I’ve used some of my free time during the pandemic to become a bigger fan of European soccer. If you pay attention to it, you’ll see teams with vast resources get beat or held scoreless by teams that spend a small fraction on player wages when compared to their larger counterparts. They use a strategy called parking the bus – where they focus exclusively on defending and work to exploit the few opportunities they get when the opposing team makes a mistake and commits too many people forward. In the case of our economy, the virus has kept us on the defensive, where we’ve limited travel and commerce. Over the past year, the U.S. economy has held off much of the effects of COVID-19 by injecting the economy with money to keep it afloat. We’ve essentially parked the bus on the virus, but now, armed with several vaccines, more knowledge of the virus, and another round of stimulus, we’ll need to see a true recovery to make the vast sums of stimulus worth it.
The Federal Reserve officials upgraded their expectations of the 2021 economic recovery in mid-March. The December mean estimate in GDP growth was 4.2 percent, but the Fed updated that to 6.5 percent in their most recent meeting. Goldman Sachs also recently boosted their economic expectations for 2021. As I write this, vaccine distribution is at a 7-day average of over two million, with more than twenty percent of the population at least partially vaccinated. The CDC recently released newer guidance on what people will be able to do once vaccinated, including small indoor gatherings without masks. This all leads me to think that the general feeling is that people expect everything to look more like 2019 soon, with increasing travel, a boost in the service sector, and restaurants and entertainment venues able to increase capacity again.
Outside of the obvious health risks that have been present in the U.S. for a bit over a year now, I think there are a handful of threats to think about concerning the 2021 economic outlook. For starters, there are new strains of COVID that have spread through other parts of the world, namely the United Kingdom. Although the U.S.’s aggressive fiscal stimulus helped widen the COVID economic gap between the U.S. and U.K., there are questions of how this spending can hurt us going forward. Inflation is one potential consequence of pumping trillions into the economy. In 2020, the Federal Reserve changed from a 2% target rate to an average target of 2% – meaning they would be okay with slightly higher inflation to offset lower years. In their March meeting, after the new spending package had been approved, Federal Reserve officials increased their estimate of 2021 core inflation up to 2.2%, compared with a 1.8% estimate in December. Tax hikes are another possible long-term outcome of increased government spending that some expect in the coming years.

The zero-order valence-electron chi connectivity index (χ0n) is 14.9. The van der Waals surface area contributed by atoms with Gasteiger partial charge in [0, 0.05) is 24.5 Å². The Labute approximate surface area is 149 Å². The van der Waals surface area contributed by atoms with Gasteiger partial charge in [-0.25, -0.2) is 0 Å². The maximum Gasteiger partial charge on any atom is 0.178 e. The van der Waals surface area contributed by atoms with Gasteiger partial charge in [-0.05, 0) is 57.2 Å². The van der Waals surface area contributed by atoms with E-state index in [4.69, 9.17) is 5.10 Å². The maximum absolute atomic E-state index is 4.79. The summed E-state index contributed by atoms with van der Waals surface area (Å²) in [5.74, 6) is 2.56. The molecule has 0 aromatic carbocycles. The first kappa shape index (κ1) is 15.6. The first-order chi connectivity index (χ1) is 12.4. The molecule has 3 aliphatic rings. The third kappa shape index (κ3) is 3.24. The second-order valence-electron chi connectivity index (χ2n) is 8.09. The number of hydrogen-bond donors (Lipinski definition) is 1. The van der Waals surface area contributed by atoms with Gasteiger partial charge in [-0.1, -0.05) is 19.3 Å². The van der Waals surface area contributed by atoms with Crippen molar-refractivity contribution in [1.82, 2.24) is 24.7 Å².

The biggest wildcard for 2021 is the course of the virus, whether there will be new strains that run through the population, whether we’ll have enough vaccinated to reach herd immunity, and whether vaccines will be able to adapt to new variants. Another wildcard is how the U.S. consumer will react once the economy gets the green light to get back to the pre-pandemic normal. It’s possible that consumer behavior has been completely altered due to the pandemic, in how much we eat out, travel, go to big events, etc. It appears some countries and corporations will require a vaccine passport of sorts. I question the American appetite for a vaccine passport requirement to do certain things. I imagine there would be a legal and ethical pushback to anything resembling that.
While I write from economy’s perspective, the human costs of the virus still weigh heavy on most of us. News media outlets like to keep a statistic reminding us of the amount of death we’ve suffered during the pandemic. That is only part of the human costs – the fear, sickness, unemployment, and loneliness have affected many of us. While I’m glad the economic outlook is improving, I’m ecstatic that we may be able to resume our lives and see more of the people that mean the most to us. Stay safe and have a great 2nd quarter!
Principal Financial Officer
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 Nagarajan, Shalini. “Goldman Sachs Boosts US GDP Forecast to 6.8% in 2021 and Now Expects $1.5 Trillion in COVID-19 Stimulus.” Business Insider, Business Insider, 2 Feb. 2021, markets.businessinsider.com/news/stocks/economic-outlook-us-gdp-2021-forecast-coronavirus-stimulus-goldman-sachs-2021-2-1030059281#:~:text=Goldman%20Sachs%20upgraded%20its%20outlook,%25%20from%204.3%25%20in%202022.
 “When You’ve Been Fully Vaccinated.” Centers for Disease Control and Prevention, Centers for Disease Control and Prevention, 9 Mar. 2021, www.cdc.gov/coronavirus/2019-ncov/vaccines/fully-vaccinated.html.
 Politi, James. “Mind the Economic Gap: Europe and the US Are Drifting Further Apart.” Financial Times, Financial Times, 16 Mar. 2021, www.ft.com/content/0e9396cf-13b2-4034-ab09-c2366c264f91.
 Cox, Jeff. “From Inflation Targeting to Average Inflation Targeting.” CNBC, 27 Aug. 2020, www.cnbc.com/2020/08/27/powell-announces-new-fed-approach-to-inflation-that-could-keep-rates-lower-for-longer.html.
 Mzezewa, Tariro. “Coming Soon: The ‘Vaccine Passport’.” The New York Times, The New York Times, 4 Feb. 2021, www.nytimes.com/2021/02/04/travel/coronavirus-vaccine-passports.html.